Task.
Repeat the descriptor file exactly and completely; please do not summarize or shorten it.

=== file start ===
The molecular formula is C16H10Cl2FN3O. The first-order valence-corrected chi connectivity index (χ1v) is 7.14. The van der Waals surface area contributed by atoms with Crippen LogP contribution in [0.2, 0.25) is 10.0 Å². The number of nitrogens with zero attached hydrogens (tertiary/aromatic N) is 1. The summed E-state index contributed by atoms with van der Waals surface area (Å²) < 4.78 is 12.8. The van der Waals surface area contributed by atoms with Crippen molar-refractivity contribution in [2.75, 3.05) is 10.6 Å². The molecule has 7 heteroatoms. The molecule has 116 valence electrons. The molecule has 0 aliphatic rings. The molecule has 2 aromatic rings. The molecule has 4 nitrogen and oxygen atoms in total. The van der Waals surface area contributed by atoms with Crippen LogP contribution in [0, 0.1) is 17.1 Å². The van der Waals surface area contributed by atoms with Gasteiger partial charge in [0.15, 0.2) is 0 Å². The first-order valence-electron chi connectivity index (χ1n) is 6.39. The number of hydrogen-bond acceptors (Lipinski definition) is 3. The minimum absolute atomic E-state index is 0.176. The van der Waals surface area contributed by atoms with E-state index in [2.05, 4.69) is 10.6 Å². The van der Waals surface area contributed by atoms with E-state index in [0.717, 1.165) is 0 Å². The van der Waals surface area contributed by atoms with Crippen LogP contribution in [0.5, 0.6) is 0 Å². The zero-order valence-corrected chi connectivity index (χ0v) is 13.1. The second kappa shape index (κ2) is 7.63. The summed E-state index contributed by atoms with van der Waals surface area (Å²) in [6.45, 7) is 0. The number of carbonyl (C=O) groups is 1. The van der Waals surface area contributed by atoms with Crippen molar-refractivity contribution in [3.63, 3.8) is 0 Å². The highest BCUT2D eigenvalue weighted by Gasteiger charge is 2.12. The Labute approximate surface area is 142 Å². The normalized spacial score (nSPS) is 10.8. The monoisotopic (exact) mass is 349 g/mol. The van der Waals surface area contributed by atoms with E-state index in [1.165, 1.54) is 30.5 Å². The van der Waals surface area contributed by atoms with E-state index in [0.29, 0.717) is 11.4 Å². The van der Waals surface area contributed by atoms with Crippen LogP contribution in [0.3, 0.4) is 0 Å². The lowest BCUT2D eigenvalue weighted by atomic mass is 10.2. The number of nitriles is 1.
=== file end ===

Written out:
The molecular formula is C16H10Cl2FN3O. The first-order valence-corrected chi connectivity index (χ1v) is 7.14. The van der Waals surface area contributed by atoms with Crippen LogP contribution in [0.2, 0.25) is 10.0 Å². The number of nitrogens with zero attached hydrogens (tertiary/aromatic N) is 1. The summed E-state index contributed by atoms with van der Waals surface area (Å²) < 4.78 is 12.8. The van der Waals surface area contributed by atoms with Crippen molar-refractivity contribution in [2.75, 3.05) is 10.6 Å². The molecule has 7 heteroatoms. The molecule has 116 valence electrons. The molecule has 0 aliphatic rings. The molecule has 2 aromatic rings. The molecule has 4 nitrogen and oxygen atoms in total. The van der Waals surface area contributed by atoms with Crippen LogP contribution in [0, 0.1) is 17.1 Å². The van der Waals surface area contributed by atoms with Gasteiger partial charge in [0.15, 0.2) is 0 Å². The first-order valence-electron chi connectivity index (χ1n) is 6.39. The number of hydrogen-bond acceptors (Lipinski definition) is 3. The minimum absolute atomic E-state index is 0.176. The van der Waals surface area contributed by atoms with E-state index in [2.05, 4.69) is 10.6 Å². The van der Waals surface area contributed by atoms with E-state index in [0.717, 1.165) is 0 Å². The van der Waals surface area contributed by atoms with Crippen LogP contribution in [0.5, 0.6) is 0 Å². The zero-order valence-corrected chi connectivity index (χ0v) is 13.1. The second kappa shape index (κ2) is 7.63. The summed E-state index contributed by atoms with van der Waals surface area (Å²) in [6.45, 7) is 0. The number of carbonyl (C=O) groups is 1. The van der Waals surface area contributed by atoms with Crippen molar-refractivity contribution in [3.63, 3.8) is 0 Å². The highest BCUT2D eigenvalue weighted by Gasteiger charge is 2.12. The Labute approximate surface area is 142 Å². The normalized spacial score (nSPS) is 10.8. The monoisotopic (exact) mass is 349 g/mol. The van der Waals surface area contributed by atoms with E-state index in [1.165, 1.54) is 30.5 Å². The van der Waals surface area contributed by atoms with E-state index in [0.29, 0.717) is 11.4 Å². The van der Waals surface area contributed by atoms with Crippen LogP contribution in [0.3, 0.4) is 0 Å². The lowest BCUT2D eigenvalue weighted by atomic mass is 10.2. The number of nitriles is 1.